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The risk to the United Kingdom population of zinc cadmium sulfide dispersion by the Ministry of Defence during the “cold war”
  1. P J Elliott1,
  2. C J C Phillips2,
  3. B Clayton3,
  4. P J Lachmann2
  1. 1Department of Epidemiology and Public Health, Imperial College, University of London, St Mary's Campus, Norfolk Place, London W2 1PG, UK
  2. 2Department of Clinical Veterinary Medicine, University of Cambridge, Cambridge CB3 0ES, UK
  3. 3Faculty of Medicine, University of Southampton, Southampton, UK
  1. Correspondence to:
 Dr P J Lachmann, Academy of Medical Sciences, 10 Carlton House Terrace, London SW1Y 5AH, UK;


Objectives: To estimate exposures to cadmium (Cd) received by the United Kingdom population as a result of the dispersion of zinc Cd sulfide (ZnCdS) by the Ministry of Defence between 1953 and 1964, as a simulator of biological warfare agents.

Methods: A retrospective risk assessment study was carried out on the United Kingdom population during the period 1953–64. This determined land and air dispersion of ZnCdS over most of the United Kingdom, inhalation exposure of the United Kingdom population, soil contamination, and risks to personnel operating equipment that dispersed ZnCdS.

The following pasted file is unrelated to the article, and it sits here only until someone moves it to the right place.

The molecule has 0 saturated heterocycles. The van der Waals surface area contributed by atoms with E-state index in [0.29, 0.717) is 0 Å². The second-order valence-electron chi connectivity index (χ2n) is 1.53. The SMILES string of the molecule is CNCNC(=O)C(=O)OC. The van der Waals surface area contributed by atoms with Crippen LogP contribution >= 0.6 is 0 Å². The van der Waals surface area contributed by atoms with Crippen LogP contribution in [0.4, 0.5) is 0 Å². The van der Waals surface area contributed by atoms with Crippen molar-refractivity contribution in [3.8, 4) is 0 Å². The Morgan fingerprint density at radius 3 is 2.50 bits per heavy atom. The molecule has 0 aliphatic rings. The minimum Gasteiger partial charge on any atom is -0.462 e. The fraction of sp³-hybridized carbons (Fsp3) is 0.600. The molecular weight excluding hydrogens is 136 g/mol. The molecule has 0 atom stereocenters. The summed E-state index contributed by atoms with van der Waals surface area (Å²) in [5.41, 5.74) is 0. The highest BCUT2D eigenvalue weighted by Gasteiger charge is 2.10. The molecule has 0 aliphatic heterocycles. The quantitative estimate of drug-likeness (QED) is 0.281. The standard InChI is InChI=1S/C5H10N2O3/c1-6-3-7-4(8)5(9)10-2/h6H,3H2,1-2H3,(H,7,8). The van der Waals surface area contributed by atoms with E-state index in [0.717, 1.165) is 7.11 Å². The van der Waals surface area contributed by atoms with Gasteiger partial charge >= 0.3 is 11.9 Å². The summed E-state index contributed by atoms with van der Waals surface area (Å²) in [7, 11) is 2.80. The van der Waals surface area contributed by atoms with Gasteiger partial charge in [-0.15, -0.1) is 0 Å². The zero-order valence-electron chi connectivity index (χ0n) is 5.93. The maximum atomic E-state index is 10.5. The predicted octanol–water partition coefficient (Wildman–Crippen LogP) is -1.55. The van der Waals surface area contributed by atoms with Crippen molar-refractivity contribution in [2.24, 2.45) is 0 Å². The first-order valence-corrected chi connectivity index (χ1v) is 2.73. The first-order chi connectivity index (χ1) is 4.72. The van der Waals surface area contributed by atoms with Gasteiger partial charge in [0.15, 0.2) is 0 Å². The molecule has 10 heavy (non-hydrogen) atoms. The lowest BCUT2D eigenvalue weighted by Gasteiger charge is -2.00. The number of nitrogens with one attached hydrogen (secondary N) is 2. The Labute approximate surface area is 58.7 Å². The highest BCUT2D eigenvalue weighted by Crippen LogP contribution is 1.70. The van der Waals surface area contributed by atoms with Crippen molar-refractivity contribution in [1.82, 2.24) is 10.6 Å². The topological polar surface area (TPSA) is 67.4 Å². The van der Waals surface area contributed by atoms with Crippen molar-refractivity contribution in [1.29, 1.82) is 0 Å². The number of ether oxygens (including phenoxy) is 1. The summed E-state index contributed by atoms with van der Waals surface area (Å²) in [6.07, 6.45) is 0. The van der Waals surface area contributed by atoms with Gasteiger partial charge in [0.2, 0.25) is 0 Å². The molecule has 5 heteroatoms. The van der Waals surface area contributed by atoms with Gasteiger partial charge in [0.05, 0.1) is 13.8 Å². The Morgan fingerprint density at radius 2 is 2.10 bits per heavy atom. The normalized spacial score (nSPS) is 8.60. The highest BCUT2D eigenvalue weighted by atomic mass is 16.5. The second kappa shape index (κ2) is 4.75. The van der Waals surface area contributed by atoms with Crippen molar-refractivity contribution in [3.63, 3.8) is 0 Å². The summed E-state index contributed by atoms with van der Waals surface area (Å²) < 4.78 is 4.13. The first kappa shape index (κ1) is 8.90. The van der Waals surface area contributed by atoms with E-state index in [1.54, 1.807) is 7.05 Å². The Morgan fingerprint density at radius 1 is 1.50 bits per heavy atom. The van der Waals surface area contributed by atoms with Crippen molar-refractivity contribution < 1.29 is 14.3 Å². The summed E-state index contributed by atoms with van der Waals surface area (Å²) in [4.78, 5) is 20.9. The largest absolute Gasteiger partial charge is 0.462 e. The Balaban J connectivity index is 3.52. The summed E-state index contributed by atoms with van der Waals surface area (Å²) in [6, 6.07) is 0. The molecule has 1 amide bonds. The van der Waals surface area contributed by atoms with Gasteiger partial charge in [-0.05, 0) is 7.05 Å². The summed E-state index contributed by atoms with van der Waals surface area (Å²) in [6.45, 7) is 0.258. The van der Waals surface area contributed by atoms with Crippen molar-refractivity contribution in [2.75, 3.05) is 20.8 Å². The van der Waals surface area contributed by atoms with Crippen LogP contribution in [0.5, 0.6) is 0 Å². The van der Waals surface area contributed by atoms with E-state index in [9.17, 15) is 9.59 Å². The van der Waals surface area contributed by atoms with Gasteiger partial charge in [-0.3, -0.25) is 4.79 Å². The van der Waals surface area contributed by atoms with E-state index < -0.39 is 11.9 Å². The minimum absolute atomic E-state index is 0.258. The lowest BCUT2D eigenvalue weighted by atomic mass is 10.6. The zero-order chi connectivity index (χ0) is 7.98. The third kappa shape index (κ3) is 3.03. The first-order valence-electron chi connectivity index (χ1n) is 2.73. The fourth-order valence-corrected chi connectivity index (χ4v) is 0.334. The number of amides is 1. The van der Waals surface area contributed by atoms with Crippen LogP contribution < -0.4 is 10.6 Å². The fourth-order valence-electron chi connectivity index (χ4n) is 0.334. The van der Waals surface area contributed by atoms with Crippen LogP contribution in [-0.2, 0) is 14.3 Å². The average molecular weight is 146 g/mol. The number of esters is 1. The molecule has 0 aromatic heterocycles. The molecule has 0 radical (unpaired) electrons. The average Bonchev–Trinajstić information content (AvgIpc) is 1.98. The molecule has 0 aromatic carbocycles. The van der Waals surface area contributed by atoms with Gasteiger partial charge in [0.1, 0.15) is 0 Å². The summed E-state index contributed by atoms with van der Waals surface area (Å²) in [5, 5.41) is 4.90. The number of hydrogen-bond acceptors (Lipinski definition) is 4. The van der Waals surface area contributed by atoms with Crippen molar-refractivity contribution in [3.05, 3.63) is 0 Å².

Results: About 4600 kg ZnCdS were dispersed from aircraft and ships, at times when the prevailing winds would allow large areas of the country to be covered. Cadmium released from 44 long range trials for which data are available, and extrapolated to a total of 76 trials to allow for trials with incomplete information, is about 1.2% of the estimated total release of Cd into the atmosphere over the same period. “Worst case” estimates are 10 μg Cd inhaled over 8 years, equivalent to Cd inhaled in an urban environment in 12–100 days, or from smoking 100 cigarettes. A further 250 kg ZnCdS was dispersed from the land based sites, but significant soil contamination occurred only in limited areas, which were and have remained uninhabited. Of the four personnel involved in the dispersion procedures (who were probably exposed to much higher concentrations of Cd than people on the ground), none are suspected of having related illnesses.

Conclusion: Exposure to Cd from dissemination of ZnCdS during the “cold war” should not have resulted in adverse health effects in the United Kingdom population.

  • cadmium
  • environment
  • biological warfare
  • UV, ultraviolet
  • Cd, cadmium
  • ZnCdS, zinc cadmium sulfide

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